Dell has used an IPS panel for this all-in-one. Image quality is pretty good, and I measured it as able to produce 91.4% of the sRGB colour gamut, with Delta E of 1.45 (closer to zero is better) demonstrating decent colour accuracy. Maximum brightness of 198 nits is a little low, and the contrast ratio of 823:1 a bit disappointing. As a result of the low contrast, turning up the brightness to an acceptable level left blacks looking a little too bright.
Viewing angles are excellent, and there’s no loss of picture quality as you move around the screen. That’s good news, as you can use the display at all the angles that the articulated stand allows. With every position available from upright to practically flat, I found that the stand made using the touchscreen simple.
Audio and Webcam
Sound quality from the AIO 5475 is great. Whacking the volume up shows that this computer can produce loud audio without distortion. Bass is a little lacking, but the clean, balanced audio from this PC means that you can watch videos without immediately reaching for a headset.
Dell has placed the camera at the bottom of the screen, shooting rather unflatteringly upwards. Image quality is fine for the occasional video chat, but the picture is very noisy. The camera is Windows Hello compatible, so you can use it to unlock your PC just by looking at it, which is a very convenient feature still not present on all AIO PCs.
There’s an integrated microphone, too, which clearly picked up my voice when sitting in front of the PC.
It’s more than a little disappointing that Dell has opted to use an older-generation AMD A12 CPU, rather than a more modern AMD Ryzen or Intel chip. The 3.1GHz quad-core A12-9800E, paired with 8GB of RAM, wasn’t particularly quick in the benchmarks I put it through.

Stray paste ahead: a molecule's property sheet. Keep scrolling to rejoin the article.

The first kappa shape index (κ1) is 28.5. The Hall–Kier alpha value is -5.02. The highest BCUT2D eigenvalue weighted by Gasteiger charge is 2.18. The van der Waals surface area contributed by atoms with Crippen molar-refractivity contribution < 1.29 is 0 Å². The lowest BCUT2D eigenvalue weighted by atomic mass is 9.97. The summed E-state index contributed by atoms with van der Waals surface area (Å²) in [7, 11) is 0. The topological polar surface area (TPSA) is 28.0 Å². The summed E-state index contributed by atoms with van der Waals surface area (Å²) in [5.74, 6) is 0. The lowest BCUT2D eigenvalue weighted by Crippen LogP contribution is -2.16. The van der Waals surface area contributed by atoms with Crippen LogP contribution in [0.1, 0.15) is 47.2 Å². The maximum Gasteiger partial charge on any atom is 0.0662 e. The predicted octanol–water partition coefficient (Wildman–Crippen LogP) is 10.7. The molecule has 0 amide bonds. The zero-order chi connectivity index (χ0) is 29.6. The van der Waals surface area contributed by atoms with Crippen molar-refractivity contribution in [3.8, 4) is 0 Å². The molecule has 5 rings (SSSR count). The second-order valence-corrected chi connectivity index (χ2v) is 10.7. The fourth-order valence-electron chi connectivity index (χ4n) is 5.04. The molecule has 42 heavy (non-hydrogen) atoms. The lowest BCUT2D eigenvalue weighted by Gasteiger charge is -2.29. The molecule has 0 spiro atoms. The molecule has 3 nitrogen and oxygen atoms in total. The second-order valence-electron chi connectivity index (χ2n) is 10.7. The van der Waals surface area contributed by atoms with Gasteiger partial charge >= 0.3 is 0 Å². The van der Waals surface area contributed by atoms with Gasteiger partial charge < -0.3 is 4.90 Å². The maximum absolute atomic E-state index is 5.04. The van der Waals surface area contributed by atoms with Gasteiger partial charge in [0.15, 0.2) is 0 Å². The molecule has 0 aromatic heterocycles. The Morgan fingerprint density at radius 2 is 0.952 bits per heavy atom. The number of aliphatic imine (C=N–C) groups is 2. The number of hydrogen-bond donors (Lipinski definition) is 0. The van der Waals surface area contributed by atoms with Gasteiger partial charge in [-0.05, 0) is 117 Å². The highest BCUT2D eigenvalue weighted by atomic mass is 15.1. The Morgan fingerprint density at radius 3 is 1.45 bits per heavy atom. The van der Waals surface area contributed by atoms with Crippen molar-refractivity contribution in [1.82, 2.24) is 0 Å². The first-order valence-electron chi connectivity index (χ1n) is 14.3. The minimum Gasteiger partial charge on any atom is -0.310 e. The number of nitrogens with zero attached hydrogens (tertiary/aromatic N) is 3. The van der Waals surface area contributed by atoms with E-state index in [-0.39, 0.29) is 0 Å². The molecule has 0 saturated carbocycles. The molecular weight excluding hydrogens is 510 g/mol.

In Geekbench 4, scores of 2404 in the single-core and 5923 in the multi-core tests are a way off the pace set by the competition. In fact, these are similar scores as the Samsung Galaxy Book 10 got, and that uses a low-power dual-core Core m3-7Y30. As a result, the AIO 5475 can feel slightly sluggish. For example, switching to a full-screen video in YouTube takes a couple of seconds, which I don’t expect to see on a modern PC and certainly not one at this price.
Gaming performance is better thanks to the 4GB Radeon RX560 GPU. Managing a 38.46fps in Shadow of Mordor and 29.57fps in Rise of the Tomb Raider, at maximum graphics settings, this graphics chip can handle most games. You may need to dial down detail settings to get smooth frame rates.
When idle, the AIO 5475 is exceptionally quiet, with just a gentle fan hum that you have to strain to hear. As the processor and GPU come under load, the fan speed kicks up and is audible, but far from annoying.
It’s good to see a 128GB SSD for Windows 10 and your most-used applications. This makes the PC feel snappy, and it boots quickly, even if the SSD’s read speeds of 561.2MB/s and write speeds of 135.8MB/s aren’t the quickest. A 1TB mechanical hard disk gives plenty of storage, although 2TB would seem fairer at this price.
Should I buy the Dell Inspiron AIO 5475?
Dell has done a beautiful job with the AIO 5475’s design, and this is a classy-looking desktop computer. Paired with the quality screen, great range of ports and smart articulated stand, this really should be a great all-rounder. However, the choice of the AMD A12 CPU really lets the side down, and it’s an underpowered processor that feels out-of-place at this price. If this PC was considerably cheaper, the processor choice wouldn’t be so much of a problem; as it stands, it’s far too expensive to recommend.
A great-looking and smartly-designed all-in-one, but the processor really lets it down.